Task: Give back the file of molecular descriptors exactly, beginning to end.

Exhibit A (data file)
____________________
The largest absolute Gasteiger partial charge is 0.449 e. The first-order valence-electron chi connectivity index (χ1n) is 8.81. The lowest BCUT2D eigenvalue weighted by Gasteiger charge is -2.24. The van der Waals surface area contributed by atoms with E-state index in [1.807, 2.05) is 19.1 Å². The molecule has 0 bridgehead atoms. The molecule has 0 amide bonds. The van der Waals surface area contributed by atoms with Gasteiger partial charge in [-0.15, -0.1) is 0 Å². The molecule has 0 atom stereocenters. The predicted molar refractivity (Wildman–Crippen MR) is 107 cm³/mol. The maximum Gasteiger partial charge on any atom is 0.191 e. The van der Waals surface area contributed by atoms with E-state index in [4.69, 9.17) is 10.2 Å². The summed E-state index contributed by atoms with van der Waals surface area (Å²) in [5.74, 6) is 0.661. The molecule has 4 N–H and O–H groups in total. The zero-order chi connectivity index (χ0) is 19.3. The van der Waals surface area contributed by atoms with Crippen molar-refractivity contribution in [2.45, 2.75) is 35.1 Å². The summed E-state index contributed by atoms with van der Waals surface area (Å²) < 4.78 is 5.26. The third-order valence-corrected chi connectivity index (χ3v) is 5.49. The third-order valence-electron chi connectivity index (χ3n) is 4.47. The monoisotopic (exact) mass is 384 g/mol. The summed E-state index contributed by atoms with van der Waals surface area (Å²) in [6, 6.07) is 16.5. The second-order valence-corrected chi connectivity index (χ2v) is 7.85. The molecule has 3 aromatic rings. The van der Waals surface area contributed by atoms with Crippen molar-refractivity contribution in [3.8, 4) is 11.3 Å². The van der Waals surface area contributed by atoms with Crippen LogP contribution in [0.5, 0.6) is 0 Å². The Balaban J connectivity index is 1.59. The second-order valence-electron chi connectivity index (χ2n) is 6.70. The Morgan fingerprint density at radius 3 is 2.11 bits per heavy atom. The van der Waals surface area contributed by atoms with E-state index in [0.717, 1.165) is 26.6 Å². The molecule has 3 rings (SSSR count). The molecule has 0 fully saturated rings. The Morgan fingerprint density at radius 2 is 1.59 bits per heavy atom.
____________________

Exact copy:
The largest absolute Gasteiger partial charge is 0.449 e. The first-order valence-electron chi connectivity index (χ1n) is 8.81. The lowest BCUT2D eigenvalue weighted by Gasteiger charge is -2.24. The van der Waals surface area contributed by atoms with E-state index in [1.807, 2.05) is 19.1 Å². The molecule has 0 bridgehead atoms. The molecule has 0 amide bonds. The van der Waals surface area contributed by atoms with Gasteiger partial charge in [-0.15, -0.1) is 0 Å². The molecule has 0 atom stereocenters. The predicted molar refractivity (Wildman–Crippen MR) is 107 cm³/mol. The maximum Gasteiger partial charge on any atom is 0.191 e. The van der Waals surface area contributed by atoms with E-state index in [4.69, 9.17) is 10.2 Å². The summed E-state index contributed by atoms with van der Waals surface area (Å²) in [5.74, 6) is 0.661. The molecule has 4 N–H and O–H groups in total. The zero-order chi connectivity index (χ0) is 19.3. The van der Waals surface area contributed by atoms with Crippen molar-refractivity contribution in [2.45, 2.75) is 35.1 Å². The summed E-state index contributed by atoms with van der Waals surface area (Å²) < 4.78 is 5.26. The third-order valence-corrected chi connectivity index (χ3v) is 5.49. The third-order valence-electron chi connectivity index (χ3n) is 4.47. The monoisotopic (exact) mass is 384 g/mol. The summed E-state index contributed by atoms with van der Waals surface area (Å²) in [6, 6.07) is 16.5. The second-order valence-corrected chi connectivity index (χ2v) is 7.85. The molecule has 3 aromatic rings. The van der Waals surface area contributed by atoms with Crippen molar-refractivity contribution in [3.8, 4) is 11.3 Å². The van der Waals surface area contributed by atoms with Crippen LogP contribution in [0.5, 0.6) is 0 Å². The Balaban J connectivity index is 1.59. The second-order valence-electron chi connectivity index (χ2n) is 6.70. The Morgan fingerprint density at radius 3 is 2.11 bits per heavy atom. The van der Waals surface area contributed by atoms with E-state index in [0.717, 1.165) is 26.6 Å². The molecule has 3 rings (SSSR count). The molecule has 0 fully saturated rings. The Morgan fingerprint density at radius 2 is 1.59 bits per heavy atom.